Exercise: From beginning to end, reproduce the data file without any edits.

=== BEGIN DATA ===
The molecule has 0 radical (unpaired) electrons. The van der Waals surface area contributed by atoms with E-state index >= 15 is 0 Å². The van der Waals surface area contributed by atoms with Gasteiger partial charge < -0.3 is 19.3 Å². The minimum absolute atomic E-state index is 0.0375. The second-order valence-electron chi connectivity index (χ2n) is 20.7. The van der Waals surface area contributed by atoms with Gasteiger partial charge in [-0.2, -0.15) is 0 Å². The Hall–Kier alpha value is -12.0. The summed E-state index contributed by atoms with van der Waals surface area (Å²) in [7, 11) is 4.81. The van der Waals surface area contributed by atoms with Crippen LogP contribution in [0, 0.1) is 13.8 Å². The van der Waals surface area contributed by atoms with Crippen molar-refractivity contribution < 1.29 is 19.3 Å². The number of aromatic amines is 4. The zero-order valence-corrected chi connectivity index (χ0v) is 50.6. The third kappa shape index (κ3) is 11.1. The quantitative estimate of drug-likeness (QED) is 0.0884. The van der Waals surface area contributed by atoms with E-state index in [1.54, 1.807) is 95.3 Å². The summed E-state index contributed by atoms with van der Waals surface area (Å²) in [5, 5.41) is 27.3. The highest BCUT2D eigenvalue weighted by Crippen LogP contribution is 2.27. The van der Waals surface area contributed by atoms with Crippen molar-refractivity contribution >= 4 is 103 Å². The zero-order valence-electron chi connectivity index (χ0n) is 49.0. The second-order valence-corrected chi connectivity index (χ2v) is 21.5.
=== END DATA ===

The molecule has 0 radical (unpaired) electrons. The van der Waals surface area contributed by atoms with E-state index >= 15 is 0 Å². The van der Waals surface area contributed by atoms with Gasteiger partial charge < -0.3 is 19.3 Å². The minimum absolute atomic E-state index is 0.0375. The second-order valence-electron chi connectivity index (χ2n) is 20.7. The van der Waals surface area contributed by atoms with Gasteiger partial charge in [-0.2, -0.15) is 0 Å². The Hall–Kier alpha value is -12.0. The summed E-state index contributed by atoms with van der Waals surface area (Å²) in [7, 11) is 4.81. The van der Waals surface area contributed by atoms with Crippen LogP contribution in [0, 0.1) is 13.8 Å². The van der Waals surface area contributed by atoms with Crippen molar-refractivity contribution < 1.29 is 19.3 Å². The number of aromatic amines is 4. The zero-order valence-corrected chi connectivity index (χ0v) is 50.6. The third kappa shape index (κ3) is 11.1. The quantitative estimate of drug-likeness (QED) is 0.0884. The van der Waals surface area contributed by atoms with E-state index in [1.54, 1.807) is 95.3 Å². The summed E-state index contributed by atoms with van der Waals surface area (Å²) in [5, 5.41) is 27.3. The highest BCUT2D eigenvalue weighted by Crippen LogP contribution is 2.27. The van der Waals surface area contributed by atoms with Crippen molar-refractivity contribution >= 4 is 103 Å². The zero-order valence-electron chi connectivity index (χ0n) is 49.0. The second-order valence-corrected chi connectivity index (χ2v) is 21.5.